When faced with an organizational change, such as safety culture development, people will adopt a response to that change based on how they feel about it and how much energy they are willing to invest in those feelings. The Energy Investment Model helps us assess each individual’s attitude toward that change so that we can mobilize them to invest their discretionary effort in bringing about that change.
Leveraging Your “Well Poisoners” in Safety Culture Development
The folks in the southeast neighborhood of the diagram are what we call “Well Poisoners.” These have negative attitudes toward a planned change, and lots of energy around that attitude. They are unpleasant people to be around, but during times of change and safety culture development they usually have lots of people around them and supporting them. Left to their own devices, these people are handing the organizational switchboard and the rumor mill, and they are not pumping out anything positive.
For them it’s all about doom and gloom, why this will never work, how it was tried 15 years ago, why it failed then, and why it’ll fail now. The Well-Poisoners are corporate historians and are very comfortable in taking newcomers on a guided tour through the Graveyard of Failed Initiatives of Safety Culture Development.
Well-Poisoners are usually frustrated folks. They may have started out as “players,” but may have had a “Spectator” or a “Well-Prisoner” as a boss. Each time they came up with an idea for how something could be made better, or a different approach for safety culture development, they were either ignored or told stick to what they were hired to do and not try to change things. So, they became bitter and started influencing people in the only way they knew how–by being negative toward anything offered as a change.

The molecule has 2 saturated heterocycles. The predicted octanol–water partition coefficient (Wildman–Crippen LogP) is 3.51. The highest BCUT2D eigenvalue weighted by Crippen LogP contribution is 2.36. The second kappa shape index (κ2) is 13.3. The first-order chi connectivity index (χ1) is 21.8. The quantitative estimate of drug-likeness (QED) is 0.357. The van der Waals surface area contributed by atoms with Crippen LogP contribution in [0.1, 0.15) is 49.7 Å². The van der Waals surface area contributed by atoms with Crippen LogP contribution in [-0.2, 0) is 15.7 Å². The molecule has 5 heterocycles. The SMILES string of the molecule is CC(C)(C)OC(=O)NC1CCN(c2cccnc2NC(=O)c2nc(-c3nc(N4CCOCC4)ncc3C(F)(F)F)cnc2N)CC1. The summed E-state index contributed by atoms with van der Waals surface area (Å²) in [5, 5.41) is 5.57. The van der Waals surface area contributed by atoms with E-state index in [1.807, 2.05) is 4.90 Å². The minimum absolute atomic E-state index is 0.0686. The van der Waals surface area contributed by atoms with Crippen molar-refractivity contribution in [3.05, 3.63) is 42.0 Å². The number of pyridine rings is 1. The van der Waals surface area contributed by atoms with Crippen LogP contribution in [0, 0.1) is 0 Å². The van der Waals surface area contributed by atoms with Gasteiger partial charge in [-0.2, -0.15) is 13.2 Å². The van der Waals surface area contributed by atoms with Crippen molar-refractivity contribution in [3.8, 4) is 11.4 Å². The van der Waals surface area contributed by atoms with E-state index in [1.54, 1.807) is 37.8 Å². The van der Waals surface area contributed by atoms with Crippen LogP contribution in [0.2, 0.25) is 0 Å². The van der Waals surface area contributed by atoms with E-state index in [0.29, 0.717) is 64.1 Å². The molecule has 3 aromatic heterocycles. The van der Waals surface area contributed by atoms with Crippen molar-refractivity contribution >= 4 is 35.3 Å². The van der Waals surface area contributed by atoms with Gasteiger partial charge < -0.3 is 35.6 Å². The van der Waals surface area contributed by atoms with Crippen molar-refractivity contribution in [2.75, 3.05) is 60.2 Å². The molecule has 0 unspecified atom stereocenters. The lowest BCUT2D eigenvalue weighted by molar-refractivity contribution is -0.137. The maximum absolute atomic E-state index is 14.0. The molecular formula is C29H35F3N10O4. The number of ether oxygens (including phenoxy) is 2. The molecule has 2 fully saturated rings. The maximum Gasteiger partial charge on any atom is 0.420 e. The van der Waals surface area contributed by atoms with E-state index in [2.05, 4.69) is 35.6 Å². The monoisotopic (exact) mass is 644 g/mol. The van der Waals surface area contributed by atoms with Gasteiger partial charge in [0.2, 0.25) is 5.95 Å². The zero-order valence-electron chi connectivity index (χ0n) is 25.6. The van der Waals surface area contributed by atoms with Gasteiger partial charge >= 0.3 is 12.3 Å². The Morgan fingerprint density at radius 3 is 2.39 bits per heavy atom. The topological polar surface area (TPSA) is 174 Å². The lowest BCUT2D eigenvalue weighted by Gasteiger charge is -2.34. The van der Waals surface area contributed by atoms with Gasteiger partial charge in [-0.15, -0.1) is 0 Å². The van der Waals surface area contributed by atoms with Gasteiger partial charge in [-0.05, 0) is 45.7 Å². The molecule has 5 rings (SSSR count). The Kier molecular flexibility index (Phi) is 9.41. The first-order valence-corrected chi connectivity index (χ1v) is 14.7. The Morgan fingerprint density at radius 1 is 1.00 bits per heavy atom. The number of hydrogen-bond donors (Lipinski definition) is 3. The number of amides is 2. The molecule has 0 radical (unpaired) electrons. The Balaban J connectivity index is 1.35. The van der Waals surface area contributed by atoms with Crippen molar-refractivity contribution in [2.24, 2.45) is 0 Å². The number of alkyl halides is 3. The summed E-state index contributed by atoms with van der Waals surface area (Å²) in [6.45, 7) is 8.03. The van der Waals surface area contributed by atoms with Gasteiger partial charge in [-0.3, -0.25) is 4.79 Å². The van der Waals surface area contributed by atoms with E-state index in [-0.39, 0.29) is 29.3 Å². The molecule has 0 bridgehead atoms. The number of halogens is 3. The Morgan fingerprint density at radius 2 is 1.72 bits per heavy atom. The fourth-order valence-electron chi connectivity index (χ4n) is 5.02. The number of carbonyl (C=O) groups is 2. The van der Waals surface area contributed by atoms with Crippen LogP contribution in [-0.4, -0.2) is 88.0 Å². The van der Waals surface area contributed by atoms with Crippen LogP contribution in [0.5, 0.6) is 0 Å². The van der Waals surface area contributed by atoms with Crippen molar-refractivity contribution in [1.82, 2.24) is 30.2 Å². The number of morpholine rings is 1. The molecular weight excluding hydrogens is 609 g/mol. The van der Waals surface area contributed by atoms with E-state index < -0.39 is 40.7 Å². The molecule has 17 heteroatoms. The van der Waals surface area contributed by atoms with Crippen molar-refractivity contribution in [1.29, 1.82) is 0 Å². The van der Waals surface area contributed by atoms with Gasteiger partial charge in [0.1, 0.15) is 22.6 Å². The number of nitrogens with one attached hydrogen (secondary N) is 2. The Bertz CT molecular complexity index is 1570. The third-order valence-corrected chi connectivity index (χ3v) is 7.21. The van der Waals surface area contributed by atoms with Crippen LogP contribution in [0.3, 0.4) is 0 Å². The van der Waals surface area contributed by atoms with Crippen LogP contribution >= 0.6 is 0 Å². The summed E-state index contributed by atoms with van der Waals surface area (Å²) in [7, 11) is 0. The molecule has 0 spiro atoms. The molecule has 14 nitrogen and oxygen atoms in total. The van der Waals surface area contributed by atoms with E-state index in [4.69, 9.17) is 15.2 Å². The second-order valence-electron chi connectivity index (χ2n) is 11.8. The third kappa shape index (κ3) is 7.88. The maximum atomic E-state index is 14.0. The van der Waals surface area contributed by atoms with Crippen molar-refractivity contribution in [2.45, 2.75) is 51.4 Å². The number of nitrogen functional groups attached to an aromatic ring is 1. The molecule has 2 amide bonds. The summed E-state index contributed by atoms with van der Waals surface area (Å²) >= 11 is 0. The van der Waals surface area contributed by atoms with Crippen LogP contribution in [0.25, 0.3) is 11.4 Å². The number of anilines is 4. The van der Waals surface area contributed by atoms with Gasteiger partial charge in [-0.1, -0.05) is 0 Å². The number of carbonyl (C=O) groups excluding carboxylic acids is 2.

During times of change and safety culture development, it’s tempting for leaders to want to silence the Well-Poisoners, perhaps even removing them.
But this is a mistake. They already have a lot of energy, and if that energy can be redirected in a positive way, they could become super “Players,” promoting the change and working to get others on board. Besides, they probably really do know what went wrong with previous change attempts, and that knowledge can be valuable for planning.
For Well-Poisoners to feel as if they can make a difference, they must be supported–and their negative attitudes must be challenged! Bring them in to planning meetings; give them a role in kick-offs, presentations and trainings. But be very clear on the type of behavior you want to see. When asking for their ideas, do not ask what can go wrong (unless you can spare hours on negative rehash). Instead as “how can we avoid some of the mistakes we made in previous safety culture development initiatives?” Keep the focus on solutions rather than analyses of past problems.
Remember; these folks are informal leaders in the organization, especially in the view of Spectators (who watch them to see which way to jump from the fence). So use their influence and help them to become “Players.”
In our next article we’ll look at the “Players”–what they are like, and how to keep them positive and engaged. But that’s all for this edition of Recordable INSIGHTS. See you next time!
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